Arts and Entertainment

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Rock: Progressive rock? But this is the 90s

Just when you thought you'd heard the last of prog rock, Genesis and Yes decide to make a comeback. Mark Wilson was there

5 days in the life of ... Joan Baez

Age 56, the American folk singer is still on the road. She is now touring Britain

Charterhouse blues -Mike Rutherford: Interview

John Walsh meets Mike Rutherford

New Films: Jungle 2 Jungle

Director: John Pasquin. Starring: Tim Allen, Martin Short (PG)

'People can't grasp the idea of comedy appearing next to tragedy. But that's life. And I did call the band My Life Story'

James McNair talks to Jake Shillingford about his band's latest album, 'The Golden Mile'

All about Eve

Once again, Peter Gabriel is stretching himself as an artist. Roger Ridey talks to him about his new CD-Rom, the Internet and his future interactivities

Chadwick returns - in a digital Eden

PREVIOUSLY unseen work produced by Helen Chadwick, the British artist who died suddenly last March, will be visible on a computer near you from the end of this month - on a CD-ROM.

Dance Genesis Canyon Natural History Museum, London

There is a curious thrill about being in a museum after hours, a thrill compounded by the mysterious arrival of 38 young people in pyjamas. Stephan Koplowitz, whose Genesis Canyon opened this year's Dance Umbrella festival last Saturday, makes full use of the grandeur and mystery of the Natural History Museum's main hall. The dancers gradually infiltrate the darkened hall and begin to carpet the stairs with their bodies. All wear loose clothes made of a primitive pleated metallic fabric. In selecting this extraordinary material, Craig Givens has allowed the dancers to create a chameleon-like effect as they move in and out of coloured light; orange when they rise, sea-green when they hug the treads of the stairs like a long slick of primal soup.

Talking tags: the perfect icebreaker for nerds

Tongue-tied at drinks parties? Can't start the conversation? Don't worry - technology has devised an answer, in the form of a lapel badge that literally lights up when you meet somebody with similar interests.

Network: In the beginning, there was Genesis

... and in a few years, there will be a revolutionary method of displaying information on a screen. By Niall McKay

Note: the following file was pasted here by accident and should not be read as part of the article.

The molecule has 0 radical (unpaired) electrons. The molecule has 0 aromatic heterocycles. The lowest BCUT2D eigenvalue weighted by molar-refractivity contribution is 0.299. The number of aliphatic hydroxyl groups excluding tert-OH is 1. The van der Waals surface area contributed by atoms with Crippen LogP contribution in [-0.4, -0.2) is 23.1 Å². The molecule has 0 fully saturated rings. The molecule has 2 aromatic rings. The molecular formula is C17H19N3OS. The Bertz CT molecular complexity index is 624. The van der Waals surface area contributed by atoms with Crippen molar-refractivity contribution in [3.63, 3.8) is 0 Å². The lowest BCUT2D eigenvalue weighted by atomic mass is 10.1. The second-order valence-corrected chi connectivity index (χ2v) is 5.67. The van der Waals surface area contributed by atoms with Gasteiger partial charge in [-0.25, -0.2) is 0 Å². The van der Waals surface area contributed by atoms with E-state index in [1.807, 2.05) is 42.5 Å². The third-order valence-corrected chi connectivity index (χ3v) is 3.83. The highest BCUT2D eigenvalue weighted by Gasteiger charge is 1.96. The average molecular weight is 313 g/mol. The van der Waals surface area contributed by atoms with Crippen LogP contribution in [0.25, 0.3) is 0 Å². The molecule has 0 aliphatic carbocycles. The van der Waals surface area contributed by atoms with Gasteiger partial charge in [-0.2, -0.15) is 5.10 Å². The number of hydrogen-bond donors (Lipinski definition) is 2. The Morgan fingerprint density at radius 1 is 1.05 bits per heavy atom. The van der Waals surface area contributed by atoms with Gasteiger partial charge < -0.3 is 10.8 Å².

Pop: Great covers 9. Marillion: Brave

In the beginning, Marillion went in for classic progressive sleeve design - clever-clever titles, visual puns, ersatz surrealism and a logo begging to be traced by 14-year-old boys. But when singer Fish left, they had to confront one of rock's trickier marketing problems: how to keep your loyal audience on-side while signalling to everyone else that your days of re-writing the early Genesis songbook are truly over?

Health: Crazy sounds to soothe a garbled world: It sounds far-fetched, but the strangulated tones of distorted rock music can help to heal disturbed and autistic children. Jerome Burne explains how

The greatest fans of middle-of-the-road chart-toppers such as Enya and Fleetwood Mac would hesitate before claiming medical benefits from listening to their CDs. But such mellow sounds are at the heart of a radical new technique that claims dramatic improvements in the speech and behaviour of autistic and other disturbed children.

Gabriel snag

Peter Gabriel is the latest prospective developer interested in a single-storey building at the back of Ladbroke Square, W11.

Cutting-edge CD from the star with no name

THIS image of Prince (or 'Symbol', as he now likes to be known only by a self-designed sign rather than by name) is taken from the latest merger of technology and music - a combination of music, graphics and video on a compact disc.

Travel: A day trip to the edge of Africa - Resting up in Dakar after a wild dash across the desert, Jeremy Hart met Peter Gabriel, Youssou N'Dour and a New Yorker looking for his roots